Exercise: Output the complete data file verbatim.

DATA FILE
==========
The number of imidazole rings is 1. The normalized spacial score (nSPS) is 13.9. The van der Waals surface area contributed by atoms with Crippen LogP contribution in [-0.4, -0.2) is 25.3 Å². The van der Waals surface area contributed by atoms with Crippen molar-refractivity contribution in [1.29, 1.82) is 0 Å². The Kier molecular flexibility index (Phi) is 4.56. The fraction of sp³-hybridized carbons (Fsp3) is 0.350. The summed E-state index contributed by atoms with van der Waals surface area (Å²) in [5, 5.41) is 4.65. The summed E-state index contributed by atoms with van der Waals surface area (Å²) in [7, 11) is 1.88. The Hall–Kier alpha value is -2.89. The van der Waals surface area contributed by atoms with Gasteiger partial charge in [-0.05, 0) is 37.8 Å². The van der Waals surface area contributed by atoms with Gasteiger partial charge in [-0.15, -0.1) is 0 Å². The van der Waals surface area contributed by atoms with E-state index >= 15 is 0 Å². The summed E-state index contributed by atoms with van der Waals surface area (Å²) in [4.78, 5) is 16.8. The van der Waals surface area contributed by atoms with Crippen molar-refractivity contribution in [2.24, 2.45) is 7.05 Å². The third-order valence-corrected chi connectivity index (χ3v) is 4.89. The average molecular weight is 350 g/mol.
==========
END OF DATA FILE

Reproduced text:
The number of imidazole rings is 1. The normalized spacial score (nSPS) is 13.9. The van der Waals surface area contributed by atoms with Crippen LogP contribution in [-0.4, -0.2) is 25.3 Å². The van der Waals surface area contributed by atoms with Crippen molar-refractivity contribution in [1.29, 1.82) is 0 Å². The Kier molecular flexibility index (Phi) is 4.56. The fraction of sp³-hybridized carbons (Fsp3) is 0.350. The summed E-state index contributed by atoms with van der Waals surface area (Å²) in [5, 5.41) is 4.65. The summed E-state index contributed by atoms with van der Waals surface area (Å²) in [7, 11) is 1.88. The Hall–Kier alpha value is -2.89. The van der Waals surface area contributed by atoms with Gasteiger partial charge in [-0.05, 0) is 37.8 Å². The van der Waals surface area contributed by atoms with Gasteiger partial charge in [-0.15, -0.1) is 0 Å². The van der Waals surface area contributed by atoms with E-state index >= 15 is 0 Å². The summed E-state index contributed by atoms with van der Waals surface area (Å²) in [4.78, 5) is 16.8. The van der Waals surface area contributed by atoms with Crippen molar-refractivity contribution in [2.24, 2.45) is 7.05 Å². The third-order valence-corrected chi connectivity index (χ3v) is 4.89. The average molecular weight is 350 g/mol.